Actually I find the TER listed when I search but I guess I am just missing a similar entry once you have clicked on a specific TER.

You’d better look directly at Xtrackers website

So I went and checked that by comparing it to:

They are both accumulating and tracking the same index. Their TER is 19% (MXWO) and 20% (IWDA) as of now. I didn’t find historical TERs, although they would be relevant.


I copied my data from ictax.admin.ch (Swiss government official data for filling your taxes). Everything is in CHF. The market value always refers to the XXXX-12-31. Taxed refers to what you need to declare as earnings.

2020 69.22 64.85 N/A 0.9819
2019 65.79 61.10 1.6610 1.1150
2018 51.78 48.49 1.2840 1.0370
2017 56.74 52.89 1.3470 0.8721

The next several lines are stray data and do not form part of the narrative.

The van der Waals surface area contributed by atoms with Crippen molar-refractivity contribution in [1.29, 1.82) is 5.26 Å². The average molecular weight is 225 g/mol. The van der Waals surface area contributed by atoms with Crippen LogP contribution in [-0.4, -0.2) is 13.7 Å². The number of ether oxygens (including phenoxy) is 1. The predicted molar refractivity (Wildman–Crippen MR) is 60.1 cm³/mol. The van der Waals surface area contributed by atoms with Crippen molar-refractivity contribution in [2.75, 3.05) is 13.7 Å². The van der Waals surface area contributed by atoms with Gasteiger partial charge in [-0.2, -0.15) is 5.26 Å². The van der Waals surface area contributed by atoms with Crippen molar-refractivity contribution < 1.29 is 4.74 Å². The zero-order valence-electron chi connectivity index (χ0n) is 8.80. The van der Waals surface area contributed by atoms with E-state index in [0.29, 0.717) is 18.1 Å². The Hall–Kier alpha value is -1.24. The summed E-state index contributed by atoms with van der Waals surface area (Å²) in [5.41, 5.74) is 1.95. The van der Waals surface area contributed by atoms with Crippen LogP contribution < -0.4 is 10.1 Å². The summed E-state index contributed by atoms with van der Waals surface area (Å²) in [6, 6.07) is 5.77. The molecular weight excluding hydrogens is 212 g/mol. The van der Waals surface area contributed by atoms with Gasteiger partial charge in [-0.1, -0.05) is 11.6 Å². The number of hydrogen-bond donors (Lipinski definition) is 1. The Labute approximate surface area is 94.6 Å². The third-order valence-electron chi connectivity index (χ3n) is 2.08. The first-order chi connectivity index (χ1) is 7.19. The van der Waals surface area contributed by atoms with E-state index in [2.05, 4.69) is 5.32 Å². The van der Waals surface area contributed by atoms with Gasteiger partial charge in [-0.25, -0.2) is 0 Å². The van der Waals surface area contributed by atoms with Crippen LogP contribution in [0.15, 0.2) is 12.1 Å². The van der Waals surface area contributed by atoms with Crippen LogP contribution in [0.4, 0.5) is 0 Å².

2016 48.06 45.09 0.7303 0.8332
2015 44.28 41.70 0.9887 0.7174
2014 44.23 41.44 0.7521 0.4115
2013 37.62 34.89 0.7021 0.5662
2012 30.49 28.34 0.5716 0.4419
2011 27.28 25.21 0.4824 0.2920

I also noticed that there are minor differences to other data sources like justetf.com. But they seem to stay below 1%. Maybe this is simply caused by spread?


I compared their performance:

2020 5.21% 6.14% -0.87%
2019 27.06% 26.01% 0.83%
2018 -8.74% -8.32% -0.46%
2017 18.06% 17.30% 0.65%
2016 8.54% 8.13% 0.38%
2015 0.11% 0.63% -0.51%
2014 17.57% 18.77% -1.01%
2013 23.38% 23.11% 0.22%
2012 11.77% 12.43% -0.59%
10.90% 11.07% -0.15%

We see that IWDA has stronger performance than MXWO. We could even disregard for example 2014 and still arrive at -0.05%.

There was another interesting finding:

2020 N/A 1.51%
2019 2.52% 1.82%
2018 2.48% 2.14%
2017 2.37% 1.65%
2016 1.52% 1.85%
2015 2.23% 1.72%
2014 1.70% 0.99%
2013 1.87% 1.62%
2012 1.87% 1.56%
2011 1.77% 1.16%
2.07% 1.67%

If we assume earning taxes of 25%, the Swiss taxman is getting another 0.1% on top of your already worse performance.